Aug 23, 2017 | By Tess

British auto shop Classic Motor Cars (CMC) has painstakingly restored and refurbished what is believed to be one of the rarest Jaguar models in existence: the one-of-a-kind Pininfarina-bodied 1954 Jaguar XK120 SE.

The restoration process, which took the CMC team thousands of hours of meticulous work to complete, required close attention to detail and relied on technologies such as 3D scanning and 3D printing to recreate some of the car’s rarest parts.

The Jaguar XK120 SE first came onto the world stage in Geneva in 1955. Despite its popularity and its supposed plans to be displayed in additional car shows, the car’s owner, Max Hoffman, claimed it in 1956, effectively removing it from the public eye for decades.

Beyond its first few years in the limelight, the rare Pininfarina-bodied Jaguar has a relatively shrouded trajectory, according to David Barzilay, the chairman of CMC’s operating board.

“There is little trace of the car’s history, but we are certain that Hoffman was the supplying dealer, then first owner of the car and that there was only one XK120 by Pininfarina produced, which makes this one of the rarest Jaguars in existence,” he says.

CMC has been working on the car for the last two years, after purchasing it from a German man who acquired the car in 1978 with his own plans to refurbish it. Though we don’t have any photos of the pre-refurbished car, it seems accurate to say that the auto shop has successfully restored it to its former glory.

Of course, restoring a one-of-a-kind car that has been unmaintained for years is no easy task, and the CMC team faced many challenges while restoring the luxury vehicle. For starters, even the process of stripping the car down required detailed documentation and care, as there were no blueprints for the CMC team to follow.

The disassembly of the car was therefore accompanied with stringent note-taking and photo documentation. Additionally, the mechanics noticed that the car had been repainted and reupholstered at some point in its life, so they had to find some evidence of the paint’s original color and seat coverings.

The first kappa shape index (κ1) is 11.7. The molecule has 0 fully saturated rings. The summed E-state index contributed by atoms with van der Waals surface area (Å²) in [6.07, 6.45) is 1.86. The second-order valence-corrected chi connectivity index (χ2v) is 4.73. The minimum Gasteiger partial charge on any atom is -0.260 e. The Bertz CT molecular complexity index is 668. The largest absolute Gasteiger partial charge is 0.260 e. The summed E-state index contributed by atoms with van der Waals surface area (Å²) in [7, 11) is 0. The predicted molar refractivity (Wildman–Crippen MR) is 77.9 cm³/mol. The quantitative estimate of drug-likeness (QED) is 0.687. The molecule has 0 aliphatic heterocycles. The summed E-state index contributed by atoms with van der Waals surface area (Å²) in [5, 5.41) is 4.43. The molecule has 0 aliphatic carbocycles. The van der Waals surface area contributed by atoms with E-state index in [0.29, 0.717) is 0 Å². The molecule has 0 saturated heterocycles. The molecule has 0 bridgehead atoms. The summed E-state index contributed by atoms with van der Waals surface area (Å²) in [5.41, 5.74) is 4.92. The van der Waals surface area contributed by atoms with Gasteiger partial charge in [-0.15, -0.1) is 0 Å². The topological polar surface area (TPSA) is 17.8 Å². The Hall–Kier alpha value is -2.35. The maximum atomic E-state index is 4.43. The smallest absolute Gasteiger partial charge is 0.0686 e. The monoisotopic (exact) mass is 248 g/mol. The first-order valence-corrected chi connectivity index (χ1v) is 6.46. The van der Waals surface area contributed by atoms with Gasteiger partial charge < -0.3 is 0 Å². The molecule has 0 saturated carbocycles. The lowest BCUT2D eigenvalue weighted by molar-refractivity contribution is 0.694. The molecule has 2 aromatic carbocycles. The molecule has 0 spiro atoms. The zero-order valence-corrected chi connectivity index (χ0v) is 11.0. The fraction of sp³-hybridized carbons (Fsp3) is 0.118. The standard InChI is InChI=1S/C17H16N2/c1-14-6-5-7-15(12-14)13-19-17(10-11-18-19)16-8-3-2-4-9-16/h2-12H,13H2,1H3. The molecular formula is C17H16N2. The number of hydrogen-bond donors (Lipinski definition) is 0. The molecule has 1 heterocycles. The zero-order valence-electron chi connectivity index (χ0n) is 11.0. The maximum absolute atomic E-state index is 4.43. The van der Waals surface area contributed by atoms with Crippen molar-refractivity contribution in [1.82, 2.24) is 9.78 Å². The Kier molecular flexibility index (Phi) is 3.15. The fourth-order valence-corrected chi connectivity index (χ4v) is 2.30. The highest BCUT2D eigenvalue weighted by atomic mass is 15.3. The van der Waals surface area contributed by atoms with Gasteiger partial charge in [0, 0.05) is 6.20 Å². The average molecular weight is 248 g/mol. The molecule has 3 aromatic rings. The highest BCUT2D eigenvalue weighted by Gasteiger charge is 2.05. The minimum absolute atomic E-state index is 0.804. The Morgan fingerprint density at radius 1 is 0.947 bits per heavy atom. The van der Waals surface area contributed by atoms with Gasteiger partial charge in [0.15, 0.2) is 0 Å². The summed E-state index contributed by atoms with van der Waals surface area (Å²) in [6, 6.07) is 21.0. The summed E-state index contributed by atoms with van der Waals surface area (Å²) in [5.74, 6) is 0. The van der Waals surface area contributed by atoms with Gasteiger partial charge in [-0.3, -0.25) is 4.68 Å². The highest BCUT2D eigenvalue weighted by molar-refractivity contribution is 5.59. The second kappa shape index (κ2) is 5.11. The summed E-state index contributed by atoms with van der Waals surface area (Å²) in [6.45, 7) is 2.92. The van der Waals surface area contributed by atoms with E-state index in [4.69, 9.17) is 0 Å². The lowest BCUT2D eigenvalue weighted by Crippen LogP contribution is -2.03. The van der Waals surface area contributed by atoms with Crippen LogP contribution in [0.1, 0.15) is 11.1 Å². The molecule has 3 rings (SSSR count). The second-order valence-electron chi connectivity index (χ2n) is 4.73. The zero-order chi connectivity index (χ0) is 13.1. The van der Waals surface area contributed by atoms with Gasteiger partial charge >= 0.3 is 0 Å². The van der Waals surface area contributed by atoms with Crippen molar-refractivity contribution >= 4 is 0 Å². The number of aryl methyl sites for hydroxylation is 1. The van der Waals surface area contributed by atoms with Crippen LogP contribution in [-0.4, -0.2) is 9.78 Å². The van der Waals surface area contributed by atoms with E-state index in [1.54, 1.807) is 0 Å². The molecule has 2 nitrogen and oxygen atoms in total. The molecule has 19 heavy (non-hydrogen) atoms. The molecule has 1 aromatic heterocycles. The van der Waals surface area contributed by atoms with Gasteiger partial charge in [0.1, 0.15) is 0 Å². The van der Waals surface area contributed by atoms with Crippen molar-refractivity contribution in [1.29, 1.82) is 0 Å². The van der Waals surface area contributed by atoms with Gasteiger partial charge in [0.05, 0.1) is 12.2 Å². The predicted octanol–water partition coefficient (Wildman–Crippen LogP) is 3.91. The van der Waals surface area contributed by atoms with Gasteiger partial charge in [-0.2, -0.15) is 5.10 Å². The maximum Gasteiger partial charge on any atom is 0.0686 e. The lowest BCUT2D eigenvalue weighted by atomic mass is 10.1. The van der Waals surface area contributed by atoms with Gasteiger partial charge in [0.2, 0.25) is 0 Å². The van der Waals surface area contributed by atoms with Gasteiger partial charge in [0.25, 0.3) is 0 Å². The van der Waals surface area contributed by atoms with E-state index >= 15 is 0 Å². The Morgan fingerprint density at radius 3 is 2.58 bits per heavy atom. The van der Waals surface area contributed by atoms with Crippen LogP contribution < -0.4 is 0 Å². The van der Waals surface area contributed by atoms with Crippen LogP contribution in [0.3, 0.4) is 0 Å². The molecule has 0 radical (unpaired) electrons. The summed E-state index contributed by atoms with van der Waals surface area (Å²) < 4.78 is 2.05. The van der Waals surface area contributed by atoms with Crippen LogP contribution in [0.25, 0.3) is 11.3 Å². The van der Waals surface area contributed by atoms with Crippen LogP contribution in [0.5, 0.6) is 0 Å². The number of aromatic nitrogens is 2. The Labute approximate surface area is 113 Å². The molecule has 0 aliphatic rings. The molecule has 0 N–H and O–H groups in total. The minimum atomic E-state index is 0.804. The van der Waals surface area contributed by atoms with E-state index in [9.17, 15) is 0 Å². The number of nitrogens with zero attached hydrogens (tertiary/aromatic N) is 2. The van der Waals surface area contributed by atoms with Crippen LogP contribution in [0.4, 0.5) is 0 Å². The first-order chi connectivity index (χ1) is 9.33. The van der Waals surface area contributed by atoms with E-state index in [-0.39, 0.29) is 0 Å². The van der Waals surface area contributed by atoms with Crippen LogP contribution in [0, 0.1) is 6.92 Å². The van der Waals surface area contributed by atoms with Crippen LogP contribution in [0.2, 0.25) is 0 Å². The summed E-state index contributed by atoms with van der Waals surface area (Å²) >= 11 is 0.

(Fortunately, tiny samples of the car’s original paint finish, as well as its original carpeting and leather interior were found and matched.)

Another key challenge was to recreate parts that were missing or simply beyond repair. For this, the CMC team turned to 3D printing and 3D scanning technologies. For example, 3D printing was used to produce “mock-ups” of the car’s lights, and 3D scanning was used to capture the rear window aperture of the vehicle for the recreation of the missing rear window.

According to CMC, a number of other small parts were manufactured using 3D printing as well. Elements such as the bumpers and chrome work were remade by hand, with specialists using old photographs as a reference.

The stunning car is equipped with an XK 120 3.4 SE (C-Type Head) straight-6 engine, with a Double SU H6 carburetor, and 180 bhp (134 kW; 182 PS) at 5300 rpm. The car’s engine components were rebuilt to meet the original Jaguar specifications.

To celebrate the completed restoration of the Pininfarina-bodied 1954 Jaguar XK120 SE, CMC sent the car to the U.S. to be unveiled at the Pebble Beach Concours d’Elegance held in California. There, the classic car received a second in class award.

(Images: Classic Motor Cars)

“It was a privilege to take the cover off this long-lost Jaguar at one of the most important Concours in the world,” said Peter Neumark, chairman of CMC’s employee ownership trust. “The car was admired all day and we are delighted to be bringing a trophy home as further testimony to the skills, dedication, and attention to detail that we have in our business.”

 

 

Posted in 3D Printing Application

 

 

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